This is useless

 SqlDataReader dr = null;

it can be done right here:

 var dr =  sqlh.ExecuteReaderStoreProcedure("usp_InsertFileLocation", parms);

It's still useless, you can omit the entire dr variable.

In general I cannot see what this routine is doing. Does it a Query or an Insert on the Database. It Executes a Reader, but there's something called "InsertFileLocation". So this need at least some comment. For a clear design you might divide Taking the Request and Storing something in two different routines. Cause you should be able to test it separately.

If you have a HttpContext as a Parameter, why do you access the static variable HttpContext.Current. It is probably the same reference, but it's not good habit to use a static workaround if you already have a local parameter with the same content.

  • \$\begingroup\$ thanks this is doing both Query and Insert how should I access the static variable ? \$\endgroup\$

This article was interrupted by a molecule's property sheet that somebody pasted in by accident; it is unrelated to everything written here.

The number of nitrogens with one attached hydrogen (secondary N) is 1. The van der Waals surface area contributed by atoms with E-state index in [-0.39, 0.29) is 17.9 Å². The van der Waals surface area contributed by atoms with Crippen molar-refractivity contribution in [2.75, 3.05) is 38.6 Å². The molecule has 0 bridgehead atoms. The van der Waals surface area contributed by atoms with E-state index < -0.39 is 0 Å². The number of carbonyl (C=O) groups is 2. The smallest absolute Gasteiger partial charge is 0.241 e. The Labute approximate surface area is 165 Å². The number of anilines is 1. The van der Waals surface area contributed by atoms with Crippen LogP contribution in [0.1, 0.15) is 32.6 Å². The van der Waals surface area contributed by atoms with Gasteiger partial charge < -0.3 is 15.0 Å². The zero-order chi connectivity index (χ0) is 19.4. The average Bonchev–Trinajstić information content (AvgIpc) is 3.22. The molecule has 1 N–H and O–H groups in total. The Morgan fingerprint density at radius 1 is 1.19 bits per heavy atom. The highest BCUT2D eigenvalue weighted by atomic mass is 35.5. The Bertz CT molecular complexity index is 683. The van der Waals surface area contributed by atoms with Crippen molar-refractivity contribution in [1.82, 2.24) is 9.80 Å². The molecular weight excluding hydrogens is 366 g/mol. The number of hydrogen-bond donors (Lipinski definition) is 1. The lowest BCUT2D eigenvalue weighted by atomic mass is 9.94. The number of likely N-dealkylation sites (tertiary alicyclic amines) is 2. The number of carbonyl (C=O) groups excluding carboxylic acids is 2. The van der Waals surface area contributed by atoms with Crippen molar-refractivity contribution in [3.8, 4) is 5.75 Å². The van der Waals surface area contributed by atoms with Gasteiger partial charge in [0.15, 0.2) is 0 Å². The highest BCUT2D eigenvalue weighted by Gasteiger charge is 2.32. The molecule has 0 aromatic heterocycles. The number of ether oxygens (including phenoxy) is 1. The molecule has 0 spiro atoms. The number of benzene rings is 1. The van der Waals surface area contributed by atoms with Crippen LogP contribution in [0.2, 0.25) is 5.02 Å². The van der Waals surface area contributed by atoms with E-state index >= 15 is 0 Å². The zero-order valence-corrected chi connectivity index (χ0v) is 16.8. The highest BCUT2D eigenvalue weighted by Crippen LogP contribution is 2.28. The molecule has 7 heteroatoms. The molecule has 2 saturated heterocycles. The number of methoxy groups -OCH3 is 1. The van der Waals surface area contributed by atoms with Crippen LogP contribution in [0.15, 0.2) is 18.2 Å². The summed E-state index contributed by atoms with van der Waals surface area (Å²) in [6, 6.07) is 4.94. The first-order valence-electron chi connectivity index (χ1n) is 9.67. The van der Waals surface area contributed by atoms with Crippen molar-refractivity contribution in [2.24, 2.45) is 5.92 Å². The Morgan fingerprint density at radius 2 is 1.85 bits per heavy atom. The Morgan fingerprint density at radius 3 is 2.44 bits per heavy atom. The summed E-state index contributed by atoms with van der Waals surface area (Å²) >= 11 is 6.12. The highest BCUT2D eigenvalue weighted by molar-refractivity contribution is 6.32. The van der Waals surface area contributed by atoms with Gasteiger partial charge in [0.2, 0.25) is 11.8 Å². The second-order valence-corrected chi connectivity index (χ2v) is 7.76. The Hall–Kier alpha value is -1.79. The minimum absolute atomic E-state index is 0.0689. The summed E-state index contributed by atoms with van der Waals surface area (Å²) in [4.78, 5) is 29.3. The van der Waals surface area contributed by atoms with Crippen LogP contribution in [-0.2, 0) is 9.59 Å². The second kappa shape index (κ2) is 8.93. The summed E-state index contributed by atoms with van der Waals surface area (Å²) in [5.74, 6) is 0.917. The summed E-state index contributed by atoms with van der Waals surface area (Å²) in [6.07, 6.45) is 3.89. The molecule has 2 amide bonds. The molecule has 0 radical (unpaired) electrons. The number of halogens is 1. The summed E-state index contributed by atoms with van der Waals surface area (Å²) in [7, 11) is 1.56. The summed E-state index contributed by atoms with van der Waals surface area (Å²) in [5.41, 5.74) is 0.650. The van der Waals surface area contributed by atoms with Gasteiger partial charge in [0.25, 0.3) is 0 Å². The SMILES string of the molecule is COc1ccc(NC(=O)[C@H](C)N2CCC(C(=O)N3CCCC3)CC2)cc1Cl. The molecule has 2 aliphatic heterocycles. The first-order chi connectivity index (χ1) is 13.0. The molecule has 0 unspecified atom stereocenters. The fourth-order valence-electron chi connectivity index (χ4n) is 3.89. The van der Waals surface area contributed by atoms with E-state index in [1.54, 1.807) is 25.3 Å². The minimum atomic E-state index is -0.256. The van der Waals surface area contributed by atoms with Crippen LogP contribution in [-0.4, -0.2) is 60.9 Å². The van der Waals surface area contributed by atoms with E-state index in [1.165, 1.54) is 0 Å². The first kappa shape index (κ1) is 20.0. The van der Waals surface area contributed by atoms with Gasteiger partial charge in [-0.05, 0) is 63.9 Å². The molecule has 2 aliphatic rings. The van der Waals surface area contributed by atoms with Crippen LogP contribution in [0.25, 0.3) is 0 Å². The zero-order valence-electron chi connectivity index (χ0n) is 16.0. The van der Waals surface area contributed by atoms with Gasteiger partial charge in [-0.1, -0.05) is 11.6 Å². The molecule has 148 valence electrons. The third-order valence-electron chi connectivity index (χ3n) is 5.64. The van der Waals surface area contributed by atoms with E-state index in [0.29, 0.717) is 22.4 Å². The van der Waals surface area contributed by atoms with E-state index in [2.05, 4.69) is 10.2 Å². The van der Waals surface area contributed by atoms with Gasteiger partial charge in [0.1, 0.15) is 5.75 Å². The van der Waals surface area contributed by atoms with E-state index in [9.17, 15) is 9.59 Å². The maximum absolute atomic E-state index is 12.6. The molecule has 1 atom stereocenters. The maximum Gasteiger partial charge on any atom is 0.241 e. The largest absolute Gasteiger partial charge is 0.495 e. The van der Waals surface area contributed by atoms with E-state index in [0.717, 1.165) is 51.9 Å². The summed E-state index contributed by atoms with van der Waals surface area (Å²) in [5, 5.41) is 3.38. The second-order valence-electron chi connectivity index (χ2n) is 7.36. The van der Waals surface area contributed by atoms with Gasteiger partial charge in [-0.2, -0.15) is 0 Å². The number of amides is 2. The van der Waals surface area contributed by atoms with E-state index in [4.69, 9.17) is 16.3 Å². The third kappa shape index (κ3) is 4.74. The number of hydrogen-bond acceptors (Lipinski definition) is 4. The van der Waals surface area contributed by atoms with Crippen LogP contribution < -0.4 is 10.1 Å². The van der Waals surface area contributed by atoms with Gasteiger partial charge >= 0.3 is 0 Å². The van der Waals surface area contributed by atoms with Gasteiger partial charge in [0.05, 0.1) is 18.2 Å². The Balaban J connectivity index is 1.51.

– Jefferson
    Dec 12, 2019 at 22:13
  • \$\begingroup\$ You have the variable here: ProcessRequest(HttpContext context)you don't need that static thing. And it's not a query, cause there is nothing coming out. You don't read anything. Don't tell me, make your code tell the story. \$\endgroup\$
    – Holger
    Dec 13, 2019 at 0:02

for cleaner code, and to keep things dry and single responsibility. I would break it into various parts.

Settings HttpContextParser SqlPersistor ResponseWriter (this could be debatable depending on how it looks)

  • Have a class that returns a parsed object/class from the the HttpContext with the data you require.
  • Save it to the database.
  • Return response